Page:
Blessed Bread

I had been thinking about bread and its blessing during the Eucharist, came across a rubric from a Roman Mass which said (after the Hebrew Prayer, Blessed are you Lord God of all creation etc) “Now the Priest takes the Bread, which is now Christ’s Body”  Interesting, so the Hebrew prayer is enough words, that got me thinking….

Yesterday I came up with this, baked a roll, and shared it with our chapter.

bread

Blessed are you, Lord God of all Creation

Blessed indeed is God, Lord of all that is.  We cannot add or take away from you.
You stand in, above and below all that is made, before and behind us, the source of life itself, the breath in all that lives.
We greet you Lord God, and gather in your light and grace.

Blessed are you, Lord God of all Creation
Through your goodness we have this bread to set before you

Such order, manifest in creation, such careful design, the Goodness of your earth, bound up in wheat, the sun and rain in divine proportion gives unto us this golden grain to be ground to the finest flour.
Mineral salt given up from the earth and sea to flavour and colour.
Yeast, the natural leaven the living breath of the bread, the smallest of life creates through decay, new life of goodness and nutrition.
Water, a gift for life, nourishment for parched bodies, enlivens and binds the dough on a path to perfection.

Blessed are you, Lord God of all Creation
Through your goodness we have this bread to set before you
Which earth has given and human hands have made

Hands you have crafted O Lord, work and knead, skilled in the ancient art; knowledge gained from your natural processes put to use for our benefit, earth has given up her best. We craft and create with it our daily bread.

Blessed are you, Lord God of all Creation
Through your goodness we have this bread to set before you
Which earth has given and human hands have made
It will become for us the Bread of Life.

So in recognition of all of this we set aside a portion, enough to taste the goodness throughout which you have created, been creating, intrinsically involved from the very first seed.   In the knowledge that all bread is blessed, a hurried loaf on a Monday morn, a sliced white in a lunch box, fluffy and regularly square, wholegrain and seed bread in careful plait, sourdough, soda, spelt, paskha, rye, olive, rolls and bloomer, split top, French loaf or cob; because it all comes from you, yet in and through this bread, this gift, this offering of your gift back in recognition of all your work,  we ask for a blessing once again, blessing on what has been created and set aside, blessing on those who gather to draw nourishment from it.
Because we do this, we acknowledge all that has gone before and as Christ broke bread and ate with his friends so many times, so we too follow his example and share this blessed bread with all who come to table.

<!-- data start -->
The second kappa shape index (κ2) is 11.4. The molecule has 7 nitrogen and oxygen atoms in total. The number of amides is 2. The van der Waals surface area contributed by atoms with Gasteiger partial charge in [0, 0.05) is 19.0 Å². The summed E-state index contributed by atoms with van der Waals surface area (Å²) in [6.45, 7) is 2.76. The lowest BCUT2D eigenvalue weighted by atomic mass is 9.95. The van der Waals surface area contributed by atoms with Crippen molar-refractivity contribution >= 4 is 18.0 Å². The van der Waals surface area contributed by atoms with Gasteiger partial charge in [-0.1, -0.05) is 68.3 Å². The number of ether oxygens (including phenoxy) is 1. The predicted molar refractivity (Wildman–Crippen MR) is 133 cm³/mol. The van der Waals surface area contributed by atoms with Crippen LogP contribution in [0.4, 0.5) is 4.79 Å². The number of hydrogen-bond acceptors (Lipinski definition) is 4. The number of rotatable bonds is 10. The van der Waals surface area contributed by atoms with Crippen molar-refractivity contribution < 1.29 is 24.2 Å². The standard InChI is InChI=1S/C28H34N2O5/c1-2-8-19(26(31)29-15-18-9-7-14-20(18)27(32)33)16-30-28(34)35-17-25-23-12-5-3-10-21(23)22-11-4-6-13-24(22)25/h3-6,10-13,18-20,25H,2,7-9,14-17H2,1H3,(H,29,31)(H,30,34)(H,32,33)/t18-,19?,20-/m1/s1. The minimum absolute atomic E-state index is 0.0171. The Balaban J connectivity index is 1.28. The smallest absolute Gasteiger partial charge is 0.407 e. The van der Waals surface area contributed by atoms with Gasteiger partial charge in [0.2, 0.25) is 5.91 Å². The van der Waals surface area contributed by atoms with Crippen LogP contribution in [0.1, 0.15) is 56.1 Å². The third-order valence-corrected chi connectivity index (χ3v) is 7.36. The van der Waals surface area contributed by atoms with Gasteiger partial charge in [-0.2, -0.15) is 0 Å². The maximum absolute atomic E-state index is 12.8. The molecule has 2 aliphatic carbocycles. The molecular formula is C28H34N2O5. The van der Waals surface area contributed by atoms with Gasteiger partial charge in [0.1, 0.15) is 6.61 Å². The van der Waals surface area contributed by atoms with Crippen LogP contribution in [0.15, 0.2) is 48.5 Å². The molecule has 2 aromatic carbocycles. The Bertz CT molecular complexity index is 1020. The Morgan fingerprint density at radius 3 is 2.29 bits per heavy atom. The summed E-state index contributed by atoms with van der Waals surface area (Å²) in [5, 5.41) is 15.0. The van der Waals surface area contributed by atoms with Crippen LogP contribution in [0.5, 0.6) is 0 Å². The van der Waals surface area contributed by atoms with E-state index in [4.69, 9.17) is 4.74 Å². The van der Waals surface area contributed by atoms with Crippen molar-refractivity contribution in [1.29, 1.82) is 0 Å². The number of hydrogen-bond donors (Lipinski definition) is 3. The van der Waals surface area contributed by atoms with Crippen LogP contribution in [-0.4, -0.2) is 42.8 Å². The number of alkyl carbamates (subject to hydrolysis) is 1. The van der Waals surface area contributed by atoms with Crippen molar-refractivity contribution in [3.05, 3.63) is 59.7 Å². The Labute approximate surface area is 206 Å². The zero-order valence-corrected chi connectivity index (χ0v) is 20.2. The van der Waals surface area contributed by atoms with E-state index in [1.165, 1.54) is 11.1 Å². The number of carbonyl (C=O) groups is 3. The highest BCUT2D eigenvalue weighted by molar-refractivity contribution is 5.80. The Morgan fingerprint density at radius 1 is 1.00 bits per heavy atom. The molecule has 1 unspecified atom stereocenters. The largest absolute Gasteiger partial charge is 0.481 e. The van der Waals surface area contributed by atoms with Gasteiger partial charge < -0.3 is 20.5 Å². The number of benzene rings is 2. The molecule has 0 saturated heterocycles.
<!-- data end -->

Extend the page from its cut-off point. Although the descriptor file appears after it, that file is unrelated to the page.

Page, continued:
Blessed are you, Lord God of all Creation
Through your goodness we have this bread to set before you
Which earth has given and human hands have made
It will become for us the Bread of Life.

Blessed be God forever.

the way, was slightly diverted for a time

 

I was distracted from writing by an excellent few days, but I did pen this – almost as it was happening.

The course material started this train of thought, focusing on who we are…

There is a chapel atop a rocky outcrop near St. Beuno’s, the key to which is normally on the hook in the boot room, or so we were informed.

No key…

But the sign said something about a sticky lock and not to lock it.

I climbed the hill full of expectation about what the chapel might be like, the views, the nature on the way and was pleased to arrive at the chapel’s east end, a stone building, small and well formed. It stood waiting to be explored.

I investigated the door, it was locked – no way in.

I was in a little despair, what now?

I sat on the step looking away from the chapel, contemplating – writing!

The key arrives, my heart leaps, I can go in, but I can’t turn around, I can’t look, it has been built up to now it is too much.

Forcing myself up I turn and go in. I hate it.

It is full of tat, rubbish, too many trappings for God. An ugly tatty crucifix, incense sticks, prayer cards, statues, candles, modern art paintings, loud noisy clutter. I close my eyes to rid myself of the images and sink to my knees in silence.

I bow my head to the floor, it is cold, beautifully cold, the fresh stone makes me wish the whole chapel had been like that, plain cold stone, refreshing.

I kneel for what seems like ages before getting up and very quietly going out, (the nun is in silence)

As I step out of the door, the sound hits me, the light is too bright, the volume has been turned up fully, children, cows, birds, the wind, a horse. I heard it all inside the church of course, but dully as if through earmuffs, but now it is as bright as the sun. I am fully awake, alive to the sounds of God walking though the garden, waiting for me to emerge from the gloom to enliven me with the spirit.

In the Middle

I was duly given the stern advice that one should get one’s priorities right – especially in ministry.
God first, then the church, all else follows.
My immediate response was of God third at least!!
A much better response however was given by means of a meditation in chapel yesterday.
God in the middle. Strangely, this was echoed from a very surprising source. While getting frustrated and annoyed at the original comment I was reminded that really the ministry of those ordained or such was based on the biblical understanding of things and that the life and teachings of Jesus were all about people, rather than about God so much. Not bad for a reluctant ordinand’s wife casually commenting over a hot saucepan!
So no priority for ‘God’, just God in and through everything – in the midst of it all with dirty hands!